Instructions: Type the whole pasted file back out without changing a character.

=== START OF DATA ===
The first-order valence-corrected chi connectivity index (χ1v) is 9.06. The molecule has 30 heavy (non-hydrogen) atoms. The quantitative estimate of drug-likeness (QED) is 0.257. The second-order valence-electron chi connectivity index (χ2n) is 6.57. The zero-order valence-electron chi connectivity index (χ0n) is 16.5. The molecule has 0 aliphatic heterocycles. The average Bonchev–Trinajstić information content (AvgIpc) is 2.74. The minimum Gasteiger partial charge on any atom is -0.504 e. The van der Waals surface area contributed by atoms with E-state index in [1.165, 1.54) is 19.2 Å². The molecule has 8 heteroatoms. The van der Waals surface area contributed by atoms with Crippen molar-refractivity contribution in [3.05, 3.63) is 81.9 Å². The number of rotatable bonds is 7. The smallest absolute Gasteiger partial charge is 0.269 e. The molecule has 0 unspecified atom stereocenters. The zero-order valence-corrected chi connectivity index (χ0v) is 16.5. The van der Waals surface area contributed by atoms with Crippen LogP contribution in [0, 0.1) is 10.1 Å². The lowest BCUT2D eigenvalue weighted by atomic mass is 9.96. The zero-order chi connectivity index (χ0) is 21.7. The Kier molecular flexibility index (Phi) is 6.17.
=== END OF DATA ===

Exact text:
The first-order valence-corrected chi connectivity index (χ1v) is 9.06. The molecule has 30 heavy (non-hydrogen) atoms. The quantitative estimate of drug-likeness (QED) is 0.257. The second-order valence-electron chi connectivity index (χ2n) is 6.57. The zero-order valence-electron chi connectivity index (χ0n) is 16.5. The molecule has 0 aliphatic heterocycles. The average Bonchev–Trinajstić information content (AvgIpc) is 2.74. The minimum Gasteiger partial charge on any atom is -0.504 e. The van der Waals surface area contributed by atoms with E-state index in [1.165, 1.54) is 19.2 Å². The molecule has 8 heteroatoms. The van der Waals surface area contributed by atoms with Crippen molar-refractivity contribution in [3.05, 3.63) is 81.9 Å². The number of rotatable bonds is 7. The smallest absolute Gasteiger partial charge is 0.269 e. The molecule has 0 unspecified atom stereocenters. The zero-order valence-corrected chi connectivity index (χ0v) is 16.5. The van der Waals surface area contributed by atoms with Crippen LogP contribution in [0, 0.1) is 10.1 Å². The lowest BCUT2D eigenvalue weighted by atomic mass is 9.96. The zero-order chi connectivity index (χ0) is 21.7. The Kier molecular flexibility index (Phi) is 6.17.